CVS version control is built in or you can connect to existing systems. Code editing is supported with color coding, code completion and automatic documentation lookup. Graphic user interfaces are easily constructed with the GUI builder that easily switches between code and GUI views.
Naturally you can execute your applications under NetBeans control. A code profiler and debugger are built in and add-on modules are available for specialized monitoring, such as watching the garbage collection process.
NetBeans Web services samples
Several document-oriented Web services samples are provided with the standard NetBeans distribution. However, the code for these samples has not been updated for the Java 6 libraries. In general, most code samples are oriented to Enterprise JavaBean (EJB) technology.
Adding Web services modules to NetBeans
The great virtue of a "plug-in" architecture in an IDE like NetBeans is that useful toolkits can be built by independent projects and you can select the ones that meet your needs. One form that add-ons take is the NetBeans "module," a specially packaged JAR file format with the ".nbm" file type.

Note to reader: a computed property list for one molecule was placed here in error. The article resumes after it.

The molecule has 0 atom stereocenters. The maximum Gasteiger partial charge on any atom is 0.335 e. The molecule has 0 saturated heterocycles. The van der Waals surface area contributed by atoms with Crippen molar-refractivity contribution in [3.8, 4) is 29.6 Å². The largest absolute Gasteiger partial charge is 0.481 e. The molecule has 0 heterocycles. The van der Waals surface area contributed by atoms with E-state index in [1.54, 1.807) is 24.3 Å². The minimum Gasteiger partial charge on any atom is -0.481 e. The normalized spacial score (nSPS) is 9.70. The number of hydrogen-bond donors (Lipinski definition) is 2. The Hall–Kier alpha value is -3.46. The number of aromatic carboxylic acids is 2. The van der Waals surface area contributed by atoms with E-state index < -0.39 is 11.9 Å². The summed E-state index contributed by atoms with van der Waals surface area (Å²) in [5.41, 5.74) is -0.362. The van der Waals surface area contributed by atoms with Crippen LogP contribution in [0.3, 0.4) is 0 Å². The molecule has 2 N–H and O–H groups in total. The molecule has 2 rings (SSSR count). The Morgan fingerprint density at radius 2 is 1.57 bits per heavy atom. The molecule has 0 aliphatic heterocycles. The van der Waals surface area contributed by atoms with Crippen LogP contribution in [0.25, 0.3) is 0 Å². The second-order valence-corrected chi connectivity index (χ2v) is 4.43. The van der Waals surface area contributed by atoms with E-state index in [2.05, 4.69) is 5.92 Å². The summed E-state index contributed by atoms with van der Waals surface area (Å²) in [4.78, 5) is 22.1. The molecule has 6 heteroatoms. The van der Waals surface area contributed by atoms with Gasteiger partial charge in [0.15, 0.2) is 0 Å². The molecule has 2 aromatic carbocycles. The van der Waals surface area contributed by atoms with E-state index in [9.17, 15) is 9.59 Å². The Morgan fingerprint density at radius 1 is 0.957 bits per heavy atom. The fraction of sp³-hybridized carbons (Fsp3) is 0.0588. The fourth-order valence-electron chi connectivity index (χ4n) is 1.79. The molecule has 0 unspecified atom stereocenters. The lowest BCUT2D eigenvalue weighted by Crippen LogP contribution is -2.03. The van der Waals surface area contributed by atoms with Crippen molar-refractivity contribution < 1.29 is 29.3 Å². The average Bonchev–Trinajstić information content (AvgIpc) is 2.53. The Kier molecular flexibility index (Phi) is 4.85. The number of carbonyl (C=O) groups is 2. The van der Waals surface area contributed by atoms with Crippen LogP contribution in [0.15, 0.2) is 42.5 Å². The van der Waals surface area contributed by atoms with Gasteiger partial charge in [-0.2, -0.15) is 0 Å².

Here is an example of the steps it takes to add functionality:
1. I downloaded the Web Services Interoprability Technology (WSIT) module file from the URL given in the resources.
2. In NetBeans I opened the Update Center Wizard dialog and navigated to my downloaded file.
3. NetBeans checked the digital signature on the file and displayed the signing certificate information.
4. On accepting the signature, the module was installed.
Incidently, the Update Center Wizard will also let you check the NetBeans update center for online updates. When I checked my brand new install I found lots of goodies such as modules for importing Eclipse and JBuilder projects, and libraries for creating instant messaging chat channels.
The NetBeans enterprise pack
One of the many add-ons for NetBeans is the Enterprise Pack. This package includes modules for support of BPEL (Business Process Execution Language), an XML Schema editor and Web services security additions. Visual design tools let you work with an overview of BPEL orchestrated Web services. UML modeling of applications is currently in beta testing and should eventually be added to the Enterprise Pack.
Next month I will take a look at Eclipse, the other major free IDE used by Web services developers.
My article discussing SAX and StAX processing of XML. http://searchwebservices.techtarget.com/tip/1,289483,sid26_gci1145337,00.html
Download combined Java JDK 6 and NetBeans 5.5 package from this site. http://java.sun.com/javase/downloads/index.jsp
Discussion of JAX-WS tools in Java 6 with web service tutorial examples. http://java.sun.com/developer/technicalArticles/J2SE/jax_ws_2/
Web Services Interoperability Technology (WSIT) open source project. http://wsit.dev.java.net/
Java API for XML Web Services - part of project Glassfish. https://jax-ws.dev.java.net/